Blind artist wants to be ‘as famous as Picasso’ with Braille creations

  • london
  • January 4, 2023
  • Comments Off on Blind artist wants to be ‘as famous as Picasso’ with Braille creations
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A blind artist is determined to become ‘as famous as Picasso’ – and hopes to inspire a new generation as he does so.

Clarke Reynolds grew up in a working-class family in Portsmouth where domestic violence and alcohol both plagued his childhood.

As a boy, he only had toys for a short period of time before they were sold by his stepfather to buy alcohol.

His future looked bleak, but a school trip to the Aspex Gallery in Portsmouth would change Clarke’s life forever.

The-then six-year-old became enamoured with a painting called ‘The Yellow Cow’ by the artist Franz Marc.

Clarke vowed to become an artist too, whatever it would take.

The same year, he lost the sight in his right eye and was later diagnosed with the degenerative condition retinitis pigmentosa.

Further health issues followed and Clarke was forced to leave school early due to kidney problems.

He went onto get a degree and got a job as a dental model maker but, just as things were picking up, he began to lose his sight in his other eye.

Clarke reached a crossroads, but vowed to continue his love of art.

He told Metro.co.uk: ‘Art saved my life. The majority of people from my old block of flats are either dead, in jail or struggle with addiction.

‘Like my brother. He passed away on a street corner in Newquay about four years ago and struggled with alcohol and substance abuse.

‘We had the exact same upbringing, which was horrible, but I found art and everything that has happened to me came from that. Art has always been the context.’

Clarke went on to experiment more with his art – using different textures and light to shape the experience of both him and the person viewing the piece.

He teaches Braille in a number of schools and is determined to have it become part of the curriculum.

‘Children can be kinder than adults,’ the artist added.

‘I love going into schools and talking with the kids, they’re really open to learning about Braille.

‘It’s the Minecraft age, children like codes and patterns and building things practically – Braille is perfect for them.’

From January 11 to February 4 – the 41-year-old will host his first ever solo exhibition at the Quantus Gallery.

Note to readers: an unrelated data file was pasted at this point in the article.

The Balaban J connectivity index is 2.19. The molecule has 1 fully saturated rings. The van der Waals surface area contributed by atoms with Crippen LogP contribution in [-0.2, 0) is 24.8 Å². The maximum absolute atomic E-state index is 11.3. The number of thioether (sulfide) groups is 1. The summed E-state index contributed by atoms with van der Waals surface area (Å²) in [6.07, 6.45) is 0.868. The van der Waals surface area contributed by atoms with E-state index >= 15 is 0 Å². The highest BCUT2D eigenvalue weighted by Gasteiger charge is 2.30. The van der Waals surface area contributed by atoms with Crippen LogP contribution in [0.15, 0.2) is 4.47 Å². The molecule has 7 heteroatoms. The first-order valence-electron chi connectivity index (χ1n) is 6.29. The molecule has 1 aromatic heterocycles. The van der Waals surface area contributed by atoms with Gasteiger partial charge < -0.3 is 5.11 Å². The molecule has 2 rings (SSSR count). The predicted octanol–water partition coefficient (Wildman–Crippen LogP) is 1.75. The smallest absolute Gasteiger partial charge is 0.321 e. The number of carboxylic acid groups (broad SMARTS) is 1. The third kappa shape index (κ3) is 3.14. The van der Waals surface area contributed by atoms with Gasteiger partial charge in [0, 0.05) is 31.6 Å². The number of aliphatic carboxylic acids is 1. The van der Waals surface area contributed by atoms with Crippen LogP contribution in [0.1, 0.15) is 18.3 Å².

‘The Power of Touch’ will feature a variety of his works and encourage people to touch and interact with the pieces.

Clarke hopes to sell enough art to be able to move from his council flat, where he has to carry his daughter up several flights of stairs due to not having a lift, which he does this with minimal sight on a daily basis.

He added: ‘This opportunity really is changing my life, Quantus have taken a chance on me and I couldn’t be more excited.

‘My daughter is my inspiration with everything, so to think what this could do for us is just amazing.’

As Clarke’s sight has decreased over the years, one thing that remains the same is the use of dots in his work.

He pushes the boundaries of what Braille was intended for using the English language and how we say words, their descriptive power and using dots, often in neon form as a vessel to bring that word to life.

Clarke’s hope is to highlight visual impairment through his artistic language and show how a blind artist can co-exist in mainstream art world.

He added: ‘My story as an artist has just began and I hope one day people will talk about me in the same vein as Picasso who changed people’s perception of art that is my dream to be recognised as an artist that pushes boundaries.’

World Braille’ Day takes place today, January 4, and Clarke will showcase his work in ‘The Power of Touch’ at the Quantus Gallery on Fashion Street from January 11 to February 4.

For more information on Clarke and his projects, including a podcast, click here

For more information on the Quantus Gallery, click here



What is Braille?

The braille alphabet is used by people who are blind or visually impaired as a basis of the larger braille code for reading and writing.

Blind children and adults read braille by gliding their fingertips over the lines of embossed braille dots and write braille using a variety of tools.

People who are sighted can learn braille as well, either by touch or using their vision.

A great place for everyone to begin learning braille is with the braille alphabet.

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